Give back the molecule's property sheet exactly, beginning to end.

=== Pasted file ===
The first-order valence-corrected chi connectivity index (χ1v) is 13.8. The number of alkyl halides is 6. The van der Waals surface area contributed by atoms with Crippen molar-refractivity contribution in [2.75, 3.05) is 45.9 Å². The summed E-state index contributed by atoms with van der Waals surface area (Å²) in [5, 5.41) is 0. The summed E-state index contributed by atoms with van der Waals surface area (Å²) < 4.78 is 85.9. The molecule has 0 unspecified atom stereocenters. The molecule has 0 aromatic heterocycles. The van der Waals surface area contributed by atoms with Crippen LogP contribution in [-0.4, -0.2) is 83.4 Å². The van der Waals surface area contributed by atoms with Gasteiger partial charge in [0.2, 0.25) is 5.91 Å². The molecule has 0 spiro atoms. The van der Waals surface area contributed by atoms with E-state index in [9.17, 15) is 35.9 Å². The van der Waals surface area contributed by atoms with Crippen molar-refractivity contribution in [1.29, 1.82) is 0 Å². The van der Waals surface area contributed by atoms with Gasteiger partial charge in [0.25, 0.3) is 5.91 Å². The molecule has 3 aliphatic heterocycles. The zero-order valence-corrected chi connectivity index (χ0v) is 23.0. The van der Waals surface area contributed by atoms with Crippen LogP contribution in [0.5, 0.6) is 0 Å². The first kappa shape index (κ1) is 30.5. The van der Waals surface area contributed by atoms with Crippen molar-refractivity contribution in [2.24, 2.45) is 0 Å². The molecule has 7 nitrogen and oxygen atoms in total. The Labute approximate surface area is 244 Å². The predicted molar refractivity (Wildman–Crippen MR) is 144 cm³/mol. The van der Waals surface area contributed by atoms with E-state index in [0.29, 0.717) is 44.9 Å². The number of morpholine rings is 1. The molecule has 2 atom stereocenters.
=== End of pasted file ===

The first-order valence-corrected chi connectivity index (χ1v) is 13.8. The number of alkyl halides is 6. The van der Waals surface area contributed by atoms with Crippen molar-refractivity contribution in [2.75, 3.05) is 45.9 Å². The summed E-state index contributed by atoms with van der Waals surface area (Å²) in [5, 5.41) is 0. The summed E-state index contributed by atoms with van der Waals surface area (Å²) < 4.78 is 85.9. The molecule has 0 unspecified atom stereocenters. The molecule has 0 aromatic heterocycles. The van der Waals surface area contributed by atoms with Crippen LogP contribution in [-0.4, -0.2) is 83.4 Å². The van der Waals surface area contributed by atoms with Gasteiger partial charge in [0.2, 0.25) is 5.91 Å². The molecule has 0 spiro atoms. The van der Waals surface area contributed by atoms with E-state index in [9.17, 15) is 35.9 Å². The van der Waals surface area contributed by atoms with Crippen molar-refractivity contribution in [1.29, 1.82) is 0 Å². The van der Waals surface area contributed by atoms with Gasteiger partial charge in [0.25, 0.3) is 5.91 Å². The molecule has 3 aliphatic heterocycles. The zero-order valence-corrected chi connectivity index (χ0v) is 23.0. The van der Waals surface area contributed by atoms with Crippen LogP contribution in [0.5, 0.6) is 0 Å². The first kappa shape index (κ1) is 30.5. The van der Waals surface area contributed by atoms with Crippen molar-refractivity contribution in [2.24, 2.45) is 0 Å². The molecule has 7 nitrogen and oxygen atoms in total. The Labute approximate surface area is 244 Å². The predicted molar refractivity (Wildman–Crippen MR) is 144 cm³/mol. The van der Waals surface area contributed by atoms with E-state index in [0.29, 0.717) is 44.9 Å². The number of morpholine rings is 1. The molecule has 2 atom stereocenters.